Nova Scotia

Residents decry beachside development by former Halifax mayor Peter Kelly

People who live in and near Eagle Head, N.S., say construction and excavation work being done on a property owned by Peter Kelly is threatening the beach ecosystem and public access.

Project a threat to ecosystem, wildlife and public beach access, say Eagle Head residents

A 'No trespassing' sign on a stake has been placed in the sand next to the dunes. An enormous wall of sand looms behind it.
The property owners, former Halifax mayor Peter Kelly and Diana Girouard, have erected signs at the edge of the dunes indicating the property is private. (Robert Short/CBC)

There's a little pathway just above the beach in Eagle Head, N.S., that trails along the grassy dunes between a pond and the breathtaking bay.

Residents of the community near Liverpool say people have used that footpath since at least the 1700s — to transport oxen from one side of the bay to the other, for kids to get to school, and more recently, just to take a quiet walk and take in the rhythms of nature.

Today, huge boulders block the path from the road that leads to it. Signs tell people to keep out, and label it private property.

The footpath was recently broadened into a dirt road to allow construction vehicles and machines to travel in and out. On the other side of the boulders, the dirt road now leads to an enormous wall of sand that's been dug out of a pit on the other side of the wall, presumably for the foundation of a house. 

Boulders are placed across a dirt road.
Boulders placed on the dirt road prevent vehicles from getting to the construction site. (Robert Short/CBC)

Peter Leslie, whose ancestors were among the earliest settler families to live in Eagle Head, is one of many residents who have raised the alarm about the development and its impact on the wetland, wildlife and public access to the beach area.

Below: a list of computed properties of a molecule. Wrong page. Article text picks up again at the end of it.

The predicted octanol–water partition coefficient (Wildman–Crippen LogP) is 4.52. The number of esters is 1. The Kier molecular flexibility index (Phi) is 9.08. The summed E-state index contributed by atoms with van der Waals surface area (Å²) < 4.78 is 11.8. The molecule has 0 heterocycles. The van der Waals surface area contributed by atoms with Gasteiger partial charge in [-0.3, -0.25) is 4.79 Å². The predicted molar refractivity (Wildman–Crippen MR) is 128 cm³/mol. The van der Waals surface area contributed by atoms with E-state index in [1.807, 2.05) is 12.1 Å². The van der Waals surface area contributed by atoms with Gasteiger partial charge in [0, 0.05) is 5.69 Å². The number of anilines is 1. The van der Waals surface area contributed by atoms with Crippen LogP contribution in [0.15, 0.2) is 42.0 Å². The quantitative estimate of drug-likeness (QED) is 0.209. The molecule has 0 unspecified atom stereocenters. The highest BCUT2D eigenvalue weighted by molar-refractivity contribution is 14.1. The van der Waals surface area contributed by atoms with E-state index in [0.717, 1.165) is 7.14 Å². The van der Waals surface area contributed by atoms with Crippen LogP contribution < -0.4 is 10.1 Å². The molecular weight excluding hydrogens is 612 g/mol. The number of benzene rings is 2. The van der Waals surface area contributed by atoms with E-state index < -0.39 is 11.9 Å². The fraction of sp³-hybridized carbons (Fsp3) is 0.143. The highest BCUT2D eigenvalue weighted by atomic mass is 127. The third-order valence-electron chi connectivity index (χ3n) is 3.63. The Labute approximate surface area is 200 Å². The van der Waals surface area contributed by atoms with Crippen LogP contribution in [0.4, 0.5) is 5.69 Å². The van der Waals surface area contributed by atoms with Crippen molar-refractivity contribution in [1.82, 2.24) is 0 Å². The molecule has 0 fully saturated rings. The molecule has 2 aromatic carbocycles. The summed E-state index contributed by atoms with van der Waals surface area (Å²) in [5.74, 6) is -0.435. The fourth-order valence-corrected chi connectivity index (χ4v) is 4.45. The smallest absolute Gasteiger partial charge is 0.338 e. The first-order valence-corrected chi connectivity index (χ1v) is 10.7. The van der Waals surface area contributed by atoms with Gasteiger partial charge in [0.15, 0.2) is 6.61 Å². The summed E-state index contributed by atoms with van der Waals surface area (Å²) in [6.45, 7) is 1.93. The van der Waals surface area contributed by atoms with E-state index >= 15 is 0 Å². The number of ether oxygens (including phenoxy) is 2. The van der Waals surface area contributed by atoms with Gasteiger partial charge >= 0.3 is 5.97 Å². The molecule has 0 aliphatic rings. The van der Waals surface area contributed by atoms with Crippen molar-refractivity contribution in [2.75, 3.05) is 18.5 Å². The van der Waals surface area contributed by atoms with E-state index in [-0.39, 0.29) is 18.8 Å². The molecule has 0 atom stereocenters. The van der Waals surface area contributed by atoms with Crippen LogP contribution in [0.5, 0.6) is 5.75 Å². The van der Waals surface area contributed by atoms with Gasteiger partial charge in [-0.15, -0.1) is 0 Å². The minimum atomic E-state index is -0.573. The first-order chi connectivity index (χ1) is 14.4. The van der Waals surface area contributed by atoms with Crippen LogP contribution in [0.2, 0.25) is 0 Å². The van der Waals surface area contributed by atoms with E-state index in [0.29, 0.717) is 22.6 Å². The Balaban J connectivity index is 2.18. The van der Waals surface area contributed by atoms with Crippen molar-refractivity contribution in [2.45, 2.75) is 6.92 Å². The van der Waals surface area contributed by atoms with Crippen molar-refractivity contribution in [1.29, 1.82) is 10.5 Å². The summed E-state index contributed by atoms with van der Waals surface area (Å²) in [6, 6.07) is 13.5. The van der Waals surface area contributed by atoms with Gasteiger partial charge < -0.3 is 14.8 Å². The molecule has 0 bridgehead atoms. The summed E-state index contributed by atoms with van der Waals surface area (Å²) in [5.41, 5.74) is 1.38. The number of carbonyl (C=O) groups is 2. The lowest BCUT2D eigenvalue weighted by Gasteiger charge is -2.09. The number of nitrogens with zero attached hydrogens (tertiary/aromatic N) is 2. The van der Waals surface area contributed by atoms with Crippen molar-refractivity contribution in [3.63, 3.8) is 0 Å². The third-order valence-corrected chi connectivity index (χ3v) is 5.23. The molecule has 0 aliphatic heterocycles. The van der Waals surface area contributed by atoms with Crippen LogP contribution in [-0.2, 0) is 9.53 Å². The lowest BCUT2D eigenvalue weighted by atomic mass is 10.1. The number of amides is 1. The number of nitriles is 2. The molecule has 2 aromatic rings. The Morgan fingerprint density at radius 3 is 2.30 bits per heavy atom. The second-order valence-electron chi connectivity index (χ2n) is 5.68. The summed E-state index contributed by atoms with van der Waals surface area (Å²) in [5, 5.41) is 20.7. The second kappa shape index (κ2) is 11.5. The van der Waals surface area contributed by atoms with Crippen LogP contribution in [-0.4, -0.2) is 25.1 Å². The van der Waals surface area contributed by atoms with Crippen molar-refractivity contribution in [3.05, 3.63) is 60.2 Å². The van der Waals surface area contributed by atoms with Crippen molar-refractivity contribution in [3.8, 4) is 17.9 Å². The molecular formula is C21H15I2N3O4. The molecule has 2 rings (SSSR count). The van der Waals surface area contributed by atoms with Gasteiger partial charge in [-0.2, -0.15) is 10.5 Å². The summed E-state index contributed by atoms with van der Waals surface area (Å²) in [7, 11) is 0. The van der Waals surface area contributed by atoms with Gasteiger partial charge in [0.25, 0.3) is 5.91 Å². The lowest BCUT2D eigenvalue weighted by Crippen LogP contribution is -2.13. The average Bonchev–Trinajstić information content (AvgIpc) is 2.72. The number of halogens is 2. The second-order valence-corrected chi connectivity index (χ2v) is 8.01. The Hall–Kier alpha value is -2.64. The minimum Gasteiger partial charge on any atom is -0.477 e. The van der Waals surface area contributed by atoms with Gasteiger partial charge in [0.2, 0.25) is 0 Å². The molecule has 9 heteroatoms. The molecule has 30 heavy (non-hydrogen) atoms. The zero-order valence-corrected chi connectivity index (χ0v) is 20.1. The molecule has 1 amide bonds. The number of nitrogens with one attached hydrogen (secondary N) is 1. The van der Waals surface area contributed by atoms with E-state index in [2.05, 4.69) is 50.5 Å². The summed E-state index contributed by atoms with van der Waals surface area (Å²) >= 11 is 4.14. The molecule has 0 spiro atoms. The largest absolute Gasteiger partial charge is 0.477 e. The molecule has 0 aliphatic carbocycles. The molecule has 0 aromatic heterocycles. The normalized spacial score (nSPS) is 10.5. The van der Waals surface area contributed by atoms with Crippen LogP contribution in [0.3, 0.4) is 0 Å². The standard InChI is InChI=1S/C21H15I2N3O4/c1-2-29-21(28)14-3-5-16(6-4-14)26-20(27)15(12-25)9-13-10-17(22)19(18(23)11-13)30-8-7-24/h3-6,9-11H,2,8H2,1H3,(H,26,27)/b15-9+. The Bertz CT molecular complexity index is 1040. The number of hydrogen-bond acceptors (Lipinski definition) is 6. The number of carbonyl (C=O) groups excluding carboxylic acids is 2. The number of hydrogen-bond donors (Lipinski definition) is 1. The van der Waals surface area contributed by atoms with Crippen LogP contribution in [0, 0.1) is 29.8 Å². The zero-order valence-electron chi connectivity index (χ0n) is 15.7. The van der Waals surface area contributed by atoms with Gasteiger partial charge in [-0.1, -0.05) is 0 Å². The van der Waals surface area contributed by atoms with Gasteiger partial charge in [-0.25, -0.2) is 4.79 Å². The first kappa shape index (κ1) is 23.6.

"This is a piece of land that we had always assumed couldn't be built on because it's primarily wetland and there's very little access to it — the access is extremely narrow. So we always thought it was safe."

A man stands in front of a pond as protesters hold signs behind him.
Peter Leslie grew up in Eagle Head and says the community always assumed the property could not be developed because it's a wetland. (Robert Short/CBC)

The two-hectare property on Eagle Head Road sold for $175,000 last August to former Halifax mayor Peter Kelly and Diana Girouard. The property listing declares the beach "one of the best-kept secrets in Queens County," and the property a "sanctuary for the soul" where "peacefulness pervades, punctuated only by birdsong and the soothing sounds of the ocean."

That peaceful quietude has changed since the construction gear moved in.

Efforts by CBC News to reach Kelly for comment have been unsuccessful. 

Concerns about wildlife, wetlands

The residents have a number of concerns about the development, which they say began mid-June. They say the sand that was dug out of the pit was dumped on the dunes, smothering some of the the delicate seagrass underneath and possibly birds that may have been nesting there.

Talla Corkum, a resident of Eagle Head, said seagrass is what helps keep the dunes together, and its removal will expedite erosion that has already claimed more than 20 metres of dunes in the past 20 or so years.

The area is home to roseate terns, an endangered species in Nova Scotia, and was historically habitat for the endangered piping plover. Snapping turtles, a vulnerable species, also live in the area. Corkum said residents recently saw a "completely lethargic" snapping turtle in the yard of a nearby house.

A woman stands near a beach as protesters hold signs in the background.
Talla Corkum lives in Eagle Head, N.S., and is one of many residents questioning how the development was allowed to take place. (Robert Short/CBC)

"It just had no drive. And I don't know if it was just completely confused, scared," Corkum said. "And if you've ever seen a snapping turtle, it will snap at you, without a doubt. There is no question that if you try to get close to it, it will try to fight back."

Community members are also concerned because material was dumped into a pond in order to create the dirt road that leads to the development site.

On Monday, the Environment Department fined the property owners $697.50 for altering a watercourse without departmental approval. The day before, a company was fined $1,157.50 for knowingly altering a watercourse without permission. The department has ordered the company to remove the material from the pond by July 8.

A drone photo shows the development site nestled between a pond at the top and the public beach at the bottom.
A drone photo of the development site shows a pit surrounded by sand and gravel, with a pond at the top of the photo and the beach at the bottom. (Submitted)